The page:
once in a while. However this problem was quickly fixed by O'Reilly team. Also AsciiDoc did not always rendered the way we expected, especially complex tables. I can't compare Atlas with Leanpub (which recently became non-free for authors) but I suspect they are similar in functionality. I'm not sure how other publishers are hosting and distributing manuscripts. I can't imagine using Microsoft Word distributed over e-mail or other non-developer friendly workflow. From a developer perspective O'Reilly is fantastic.

Day-to-day writing

I wrote the entire book in Sublime Text. Typically in Distraction Free Mode so my workspace looked as follows:

Seriously. I didn't use LaTeX because AsciiDoc was sufficient. Tip for writing in AsciiDoc and Markdown: one sentence per line. Not more, not less. Screen width is a natural limit of how long one sentence should be. Also it's much simpler to move sentences around, delete them and find repetitions. From markup language perspective single line break is transparent, you need at least two to start a new paragraph. Writing in a markup language as opposed to binary format like docx has another advantage: grep, sed and other UNIX goodies work as expected.

To catch simple grammar and typos I installed spell checking in Sublime Text. I configured Sublime a little bit to work better for me:

"color_scheme": "Packages/Color Scheme - Default/Dawn.tmTheme",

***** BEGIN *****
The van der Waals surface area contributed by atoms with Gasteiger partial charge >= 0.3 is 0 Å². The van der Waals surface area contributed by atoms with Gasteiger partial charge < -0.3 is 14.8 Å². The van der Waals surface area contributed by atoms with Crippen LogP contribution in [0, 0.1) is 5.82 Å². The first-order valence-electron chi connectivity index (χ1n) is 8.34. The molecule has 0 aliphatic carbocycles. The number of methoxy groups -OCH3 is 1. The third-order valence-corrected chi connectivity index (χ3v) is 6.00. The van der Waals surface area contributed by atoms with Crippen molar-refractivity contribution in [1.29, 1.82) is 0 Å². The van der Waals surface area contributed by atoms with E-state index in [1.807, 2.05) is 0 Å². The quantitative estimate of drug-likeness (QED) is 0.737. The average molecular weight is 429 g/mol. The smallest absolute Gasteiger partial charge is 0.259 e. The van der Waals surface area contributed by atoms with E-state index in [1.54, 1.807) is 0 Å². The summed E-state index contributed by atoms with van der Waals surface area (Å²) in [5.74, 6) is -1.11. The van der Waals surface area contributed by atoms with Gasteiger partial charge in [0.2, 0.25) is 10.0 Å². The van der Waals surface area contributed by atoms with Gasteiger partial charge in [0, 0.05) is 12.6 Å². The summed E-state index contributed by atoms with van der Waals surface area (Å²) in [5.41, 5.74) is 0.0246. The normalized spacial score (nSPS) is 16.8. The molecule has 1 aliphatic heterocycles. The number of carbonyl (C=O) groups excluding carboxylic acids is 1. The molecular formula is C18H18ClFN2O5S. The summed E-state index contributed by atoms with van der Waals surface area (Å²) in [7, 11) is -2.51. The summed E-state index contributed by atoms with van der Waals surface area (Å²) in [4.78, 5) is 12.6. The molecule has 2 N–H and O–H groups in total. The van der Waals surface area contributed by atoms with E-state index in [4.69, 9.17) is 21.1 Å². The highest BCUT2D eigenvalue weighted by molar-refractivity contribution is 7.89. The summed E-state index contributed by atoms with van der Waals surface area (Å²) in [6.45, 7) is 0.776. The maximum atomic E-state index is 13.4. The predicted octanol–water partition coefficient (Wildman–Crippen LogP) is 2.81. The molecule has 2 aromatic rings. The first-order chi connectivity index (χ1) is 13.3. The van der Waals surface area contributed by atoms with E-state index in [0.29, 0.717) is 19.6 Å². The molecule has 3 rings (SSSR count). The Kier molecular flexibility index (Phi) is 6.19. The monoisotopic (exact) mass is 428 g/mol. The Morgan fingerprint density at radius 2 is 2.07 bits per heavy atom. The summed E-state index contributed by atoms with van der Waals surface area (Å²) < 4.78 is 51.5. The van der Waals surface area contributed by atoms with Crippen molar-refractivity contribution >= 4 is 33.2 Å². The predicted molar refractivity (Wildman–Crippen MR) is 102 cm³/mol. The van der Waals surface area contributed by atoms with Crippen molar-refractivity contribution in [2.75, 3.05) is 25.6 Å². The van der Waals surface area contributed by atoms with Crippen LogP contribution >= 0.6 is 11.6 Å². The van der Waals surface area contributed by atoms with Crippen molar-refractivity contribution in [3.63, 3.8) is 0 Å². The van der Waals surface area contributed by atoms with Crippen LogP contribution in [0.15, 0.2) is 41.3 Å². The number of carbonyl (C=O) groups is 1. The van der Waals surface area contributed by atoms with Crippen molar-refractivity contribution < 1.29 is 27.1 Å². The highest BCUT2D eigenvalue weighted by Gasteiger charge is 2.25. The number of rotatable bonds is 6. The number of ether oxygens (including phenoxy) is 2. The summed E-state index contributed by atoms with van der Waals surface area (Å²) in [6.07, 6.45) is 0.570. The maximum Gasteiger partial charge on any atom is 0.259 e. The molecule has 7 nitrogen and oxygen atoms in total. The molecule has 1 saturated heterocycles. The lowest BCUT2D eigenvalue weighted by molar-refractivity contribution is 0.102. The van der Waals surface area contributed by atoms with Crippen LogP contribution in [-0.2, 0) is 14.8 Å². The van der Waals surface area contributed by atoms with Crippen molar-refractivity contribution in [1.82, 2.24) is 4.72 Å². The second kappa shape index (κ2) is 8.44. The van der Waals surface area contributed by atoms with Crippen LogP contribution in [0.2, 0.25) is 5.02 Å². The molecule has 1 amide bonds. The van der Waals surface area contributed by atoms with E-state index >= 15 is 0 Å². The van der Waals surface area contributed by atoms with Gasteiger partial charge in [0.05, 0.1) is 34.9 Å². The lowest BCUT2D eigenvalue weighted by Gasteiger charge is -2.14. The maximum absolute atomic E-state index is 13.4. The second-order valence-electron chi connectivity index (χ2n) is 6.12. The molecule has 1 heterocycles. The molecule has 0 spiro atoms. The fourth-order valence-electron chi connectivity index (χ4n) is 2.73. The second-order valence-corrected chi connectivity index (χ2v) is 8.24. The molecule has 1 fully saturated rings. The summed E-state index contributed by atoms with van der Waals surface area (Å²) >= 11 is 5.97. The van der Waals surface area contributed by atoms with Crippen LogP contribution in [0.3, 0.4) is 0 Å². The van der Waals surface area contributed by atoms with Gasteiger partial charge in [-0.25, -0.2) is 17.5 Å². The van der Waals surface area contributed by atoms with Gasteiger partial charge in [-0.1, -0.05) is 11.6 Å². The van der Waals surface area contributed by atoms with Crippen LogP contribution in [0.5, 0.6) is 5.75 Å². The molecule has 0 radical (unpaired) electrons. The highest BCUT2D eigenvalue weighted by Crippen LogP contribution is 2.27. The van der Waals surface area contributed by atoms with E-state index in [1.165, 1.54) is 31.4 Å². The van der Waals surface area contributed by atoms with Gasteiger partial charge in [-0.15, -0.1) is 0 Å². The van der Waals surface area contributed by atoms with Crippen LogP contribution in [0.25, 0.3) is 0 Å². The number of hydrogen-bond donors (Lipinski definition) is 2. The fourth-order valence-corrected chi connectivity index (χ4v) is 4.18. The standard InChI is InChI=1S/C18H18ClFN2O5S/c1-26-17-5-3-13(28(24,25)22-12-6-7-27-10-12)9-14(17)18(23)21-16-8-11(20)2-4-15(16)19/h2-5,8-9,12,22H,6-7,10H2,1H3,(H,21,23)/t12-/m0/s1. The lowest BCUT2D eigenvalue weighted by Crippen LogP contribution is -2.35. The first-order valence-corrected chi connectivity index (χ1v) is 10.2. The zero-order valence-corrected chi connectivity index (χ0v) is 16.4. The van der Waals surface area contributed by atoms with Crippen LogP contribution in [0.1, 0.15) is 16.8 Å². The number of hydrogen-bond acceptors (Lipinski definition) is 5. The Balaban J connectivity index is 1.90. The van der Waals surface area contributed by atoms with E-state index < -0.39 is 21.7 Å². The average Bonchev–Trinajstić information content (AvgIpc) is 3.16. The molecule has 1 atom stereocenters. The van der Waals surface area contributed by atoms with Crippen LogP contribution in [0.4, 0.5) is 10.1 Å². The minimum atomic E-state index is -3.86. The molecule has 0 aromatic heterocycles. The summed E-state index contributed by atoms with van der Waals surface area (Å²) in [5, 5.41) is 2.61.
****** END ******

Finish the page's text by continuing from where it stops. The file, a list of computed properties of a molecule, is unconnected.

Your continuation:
"font_size": 13,
"highlight_line": true,
"spell_check": true
Couple of words are so common yet unheard of in traditional English that I added them to a dictionary: added_words. highlight_line shows a horizontal light blue line where caret currently is. rulers on the other hand displays vertical line at column 70, which happens to be a line length limit for code listings. You have to be very creative in order to fit code in 70 characters and remain readable. Especially when writing Java, where class names are not much shorter...

I also appreciated the help of Powerthesaurus. I'm not a native English speaker (by far...) so finding a synonym once in a while to avoid too childish or boring style was very useful. Luckily the editors and proof readers made tons of corrections to my manuscript so if you were annoyed by my grammar or style in early releases, the final book should be much better. I was also asked to entirely rewrite several sentences which were hard to understand.


A great number of people helped us in writing this book. I would like to especially thank reviewers: Dávid Karnok and Venkat Subramaniam. Dávid's feedback was very detailed and many times I felt really foolish making simple mistakes and misunderstandings. Venkat on the other hand provided a lot of feedback related to overall reading flow. I rearranged and removed whole chapters based on his feedback (see: Functor and monad examples in plain Java). Their work was great and I truly appreciate it. Thank you guys!


I'm proud to be the first Polish author for O'Reilly, quickly followed by my friend Konrad Malawski. The book is out and it reached #1 and #2 "Hot New Releases" in Object-Oriented Design and Parallel Computer Programming categories on Amazon quickly after release:

"Reactive Programming with RxJava" was based on RxJava 1.x. In the meantime the works on RxJava 2.x (led by aforementioned Dávid Karnok) are very advanced and it should soon be released. This does not make the book obsolete, about 90% of the content is still applicable. However when RxJava 2.x is released and Java ecosystem begins to incorporate it (e.g. RxNetty, Reactive Camel and so on) we (Ben and myself) are considering upgrading the book and releasing second edition. Yet for the time being our book should be quite comprehensive source of reactive programming knowledge. Have fun reading and I'm looking for feedback!

Tags: books, rxjava